Ulster struggle but do enough
Ulster moved up to second in Conference B after another stuttering performance proved to be enough to get past their hosts. The northern province came from being 7-0 behind to make it two wins from two.
Ulster’s lineout issues were exposed again but they did just about enough to keep Benetton, who attacked with more purpose than Dan McFarland’s squad, at bay. “It was really important [we won],” said McFarland. “Although we put ourselves under the pump in the first half we showed some [fight] every inch mentality. We fought hard and to go in at half-time 7-3 down was testament to our defence. Coming out we showed much better urgency at the breakdown.”
The Italians were totally dominant in the opening half, but could only manage a solitary try by hooker Hame Faiva, scored off a lineout maul in the second minute, along with Tommaso Allan’s conversion to show for all their territory and possession.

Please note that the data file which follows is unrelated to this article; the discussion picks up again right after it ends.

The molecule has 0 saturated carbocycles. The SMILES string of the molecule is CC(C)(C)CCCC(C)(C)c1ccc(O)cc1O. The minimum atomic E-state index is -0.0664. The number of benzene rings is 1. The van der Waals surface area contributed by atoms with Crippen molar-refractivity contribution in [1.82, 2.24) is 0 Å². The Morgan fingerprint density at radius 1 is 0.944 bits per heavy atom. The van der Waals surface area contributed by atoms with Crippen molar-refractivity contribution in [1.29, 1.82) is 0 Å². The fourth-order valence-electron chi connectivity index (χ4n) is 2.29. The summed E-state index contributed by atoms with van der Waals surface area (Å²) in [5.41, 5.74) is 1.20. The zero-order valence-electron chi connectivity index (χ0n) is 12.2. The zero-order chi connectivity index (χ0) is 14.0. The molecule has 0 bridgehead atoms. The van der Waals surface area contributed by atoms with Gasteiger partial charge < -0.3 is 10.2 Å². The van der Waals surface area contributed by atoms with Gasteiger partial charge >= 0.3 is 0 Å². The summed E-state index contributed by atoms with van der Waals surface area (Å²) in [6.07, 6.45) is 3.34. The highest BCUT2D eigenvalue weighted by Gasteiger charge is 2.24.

Dislodge the ball
Tommaso Benvenuti should have scored in the 39th minute, and was over the line only for James Hume to dislodge the ball.
After the restart, an early try from Seán Reidy – Burns who had kicked a first-half penalty missed the conversion – put Ulster in front, and they stayed there until the end.
Stuart McCloskey had a 51st-minute try ruled out for not grounding the ball after his stretch for the line was looked at by referee Mike Adamson and the TMO but, with flanker Michele Lamaro in the bin for pulling down a subsequent maul, Ulster took immediate advantage, with Rob Herring driving over from close range.
Burns’ conversion put Ulster eight in front, and although the Italians finished strongly – Allen kicked a 62nd-minute penalty – their own inaccuracy undid their efforts.